Solid-state batteries contain no liquid parts that could leak or catch fire. For this reason, they do not require cooling, and are considered to be much safer, more reliable, and longer lasting than traditional lithium-ion batteries. Juelich scientists have now introduced a new concept that allows currents up to 10 times greater during charging and discharging than previously described in the literature.
Low current is considered one of the biggest hurdles in the development of solid-state batteries because the batteries take a relatively long time to charge, usually about 10 to 12 hours in the case of a fully discharged battery. The new cell type that Jülich scientists have designed, however, takes less than an hour to recharge.
"With the concepts described to date, only very small charge and discharge currents were possible due to problems at the internal solid-state interfaces. This is where our concept based on a favourable combination of materials comes into play, and we have already patented it," explains Dr. Hermann Tempel, group leader at the Juelich Institute for Energy and Climate Research (IEK-9).
In conventional lithium-ion batteries, a liquid electrolyte is used, which usually contacts the electrodes very well. With their textured surfaces, the electrodes soak up the liquid like a sponge, creating a large contact area. In principle, two solids cannot be joined together seamlessly. The contact resistance between the electrodes and the electrolyte is correspondingly high. "In order to allow the largest possible flow of current across the layer boundaries, we used very similar materials to produce all components. The anode, cathode, and electrolyte were all made from different phosphate compounds to enable charging rates greater than 3C (at a capacity of about 50 mAh/g). This is ten times higher than the values otherwise found in the literature," explains Hermann Tempel.
The solid electrolyte serves as a stable carrier material to which phosphate electrodes are applied on both sides using the screen printing process. The materials used are reasonably priced and relatively easy to process. Unlike conventional lithium-ion batteries, the new solid-state battery is also largely free of toxic or harmful substances.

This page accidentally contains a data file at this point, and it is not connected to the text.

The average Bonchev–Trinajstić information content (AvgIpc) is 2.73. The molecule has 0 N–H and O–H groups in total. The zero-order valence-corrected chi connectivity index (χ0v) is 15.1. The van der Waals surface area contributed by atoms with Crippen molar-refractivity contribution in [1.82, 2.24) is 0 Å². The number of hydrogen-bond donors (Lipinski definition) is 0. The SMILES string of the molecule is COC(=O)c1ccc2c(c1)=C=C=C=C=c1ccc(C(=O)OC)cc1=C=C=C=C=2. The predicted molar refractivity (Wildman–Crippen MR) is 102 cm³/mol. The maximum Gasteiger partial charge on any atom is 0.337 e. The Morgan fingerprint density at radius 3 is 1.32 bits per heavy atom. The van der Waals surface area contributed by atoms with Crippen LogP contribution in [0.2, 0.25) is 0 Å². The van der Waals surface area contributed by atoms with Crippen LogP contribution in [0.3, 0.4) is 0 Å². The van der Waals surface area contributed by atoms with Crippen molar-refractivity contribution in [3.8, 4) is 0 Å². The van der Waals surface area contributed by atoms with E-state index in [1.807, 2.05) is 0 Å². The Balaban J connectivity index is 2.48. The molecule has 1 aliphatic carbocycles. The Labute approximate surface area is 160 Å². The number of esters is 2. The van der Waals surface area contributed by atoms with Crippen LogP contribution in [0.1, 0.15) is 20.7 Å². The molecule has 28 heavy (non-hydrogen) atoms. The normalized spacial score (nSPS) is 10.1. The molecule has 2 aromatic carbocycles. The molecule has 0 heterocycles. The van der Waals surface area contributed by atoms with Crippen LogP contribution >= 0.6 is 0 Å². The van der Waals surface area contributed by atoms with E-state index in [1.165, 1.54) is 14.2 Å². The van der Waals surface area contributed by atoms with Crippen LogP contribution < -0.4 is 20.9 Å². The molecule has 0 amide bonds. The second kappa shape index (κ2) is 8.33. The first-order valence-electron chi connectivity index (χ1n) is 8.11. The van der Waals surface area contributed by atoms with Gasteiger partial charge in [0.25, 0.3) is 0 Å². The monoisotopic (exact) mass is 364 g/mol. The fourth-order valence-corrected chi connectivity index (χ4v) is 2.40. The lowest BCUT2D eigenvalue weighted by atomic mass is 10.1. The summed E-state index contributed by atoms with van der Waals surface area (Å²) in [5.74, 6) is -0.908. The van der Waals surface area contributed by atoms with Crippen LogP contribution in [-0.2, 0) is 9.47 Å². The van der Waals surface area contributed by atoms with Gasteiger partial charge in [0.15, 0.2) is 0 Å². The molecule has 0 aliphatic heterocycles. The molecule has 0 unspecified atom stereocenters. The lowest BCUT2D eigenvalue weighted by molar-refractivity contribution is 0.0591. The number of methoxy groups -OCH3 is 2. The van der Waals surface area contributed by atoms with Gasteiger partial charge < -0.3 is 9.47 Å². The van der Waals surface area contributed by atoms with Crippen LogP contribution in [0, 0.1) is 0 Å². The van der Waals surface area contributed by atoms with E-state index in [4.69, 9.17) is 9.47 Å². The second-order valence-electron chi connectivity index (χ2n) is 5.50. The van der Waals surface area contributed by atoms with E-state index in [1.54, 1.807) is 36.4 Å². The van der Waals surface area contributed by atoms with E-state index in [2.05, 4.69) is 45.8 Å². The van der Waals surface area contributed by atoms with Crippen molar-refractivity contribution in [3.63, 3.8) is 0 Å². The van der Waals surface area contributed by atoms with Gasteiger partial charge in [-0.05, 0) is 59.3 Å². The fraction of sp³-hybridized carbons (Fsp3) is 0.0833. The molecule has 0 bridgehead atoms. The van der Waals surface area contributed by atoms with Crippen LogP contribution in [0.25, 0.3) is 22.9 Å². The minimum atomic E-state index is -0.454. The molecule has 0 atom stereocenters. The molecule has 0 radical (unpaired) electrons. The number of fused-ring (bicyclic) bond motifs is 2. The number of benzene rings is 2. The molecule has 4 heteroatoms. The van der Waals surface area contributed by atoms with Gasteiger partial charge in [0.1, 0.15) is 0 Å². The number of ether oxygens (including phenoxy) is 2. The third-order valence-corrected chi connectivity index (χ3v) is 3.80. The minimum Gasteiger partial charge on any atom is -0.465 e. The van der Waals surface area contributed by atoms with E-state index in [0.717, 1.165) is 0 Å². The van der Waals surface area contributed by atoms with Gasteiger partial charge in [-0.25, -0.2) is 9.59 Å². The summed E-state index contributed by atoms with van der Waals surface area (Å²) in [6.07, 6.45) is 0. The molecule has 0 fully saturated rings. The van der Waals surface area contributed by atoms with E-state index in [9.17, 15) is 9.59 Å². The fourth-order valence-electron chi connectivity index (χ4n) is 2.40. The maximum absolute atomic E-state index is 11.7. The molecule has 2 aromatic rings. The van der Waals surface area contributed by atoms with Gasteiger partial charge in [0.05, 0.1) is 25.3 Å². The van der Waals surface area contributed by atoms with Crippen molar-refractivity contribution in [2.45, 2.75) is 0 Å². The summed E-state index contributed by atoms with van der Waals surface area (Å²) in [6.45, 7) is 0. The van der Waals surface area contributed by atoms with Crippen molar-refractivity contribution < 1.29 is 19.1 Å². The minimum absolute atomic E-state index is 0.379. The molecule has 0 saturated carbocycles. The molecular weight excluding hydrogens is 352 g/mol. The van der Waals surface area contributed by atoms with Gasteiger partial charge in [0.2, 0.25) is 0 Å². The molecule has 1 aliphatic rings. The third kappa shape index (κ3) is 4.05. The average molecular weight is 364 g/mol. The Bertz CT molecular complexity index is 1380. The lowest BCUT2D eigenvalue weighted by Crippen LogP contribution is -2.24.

"In initial tests, the new battery cell was very stable over 500 charge and discharge cycles and retained over 84 percent of its original capacity," said Dr. Shicheng Yu. "There is still room for improvement here. Theoretically, a capacity loss of less than 1 percent should even be feasible," said Yu, who developed and tested the battery as part of a China Scholarship Council (CSC) funding programme at the Jülich Institute for Energy and Climate Research (IEK-9).
Institute director Prof. Ruediger-A. Eichel is also convinced of the advantages of the new battery concept. "The energy density is already very high at around 120 mAh/g, even if it is still slightly below that of today's lithium-ion batteries," says Eichel. In addition to the development for electromobility, the spokesman for the "battery storage" topic in the Helmholtz Association believes solid-state batteries will also be used in other areas in future: "Solid-state batteries are currently being developed with priority as energy storage for next-generation electric vehicles. But we also believe that solid-state batteries will prevail in other fields of application that require a long service life and safe operation, such as medical technology or integrated components in the smart home area," says Eichel.
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Shicheng Yu et al, Monolithic All-Phosphate Solid-State Lithium-Ion Battery with Improved Interfacial Compatibility, ACS Applied Materials & Interfaces (2018). DOI: 10.1021/acsami.8b05902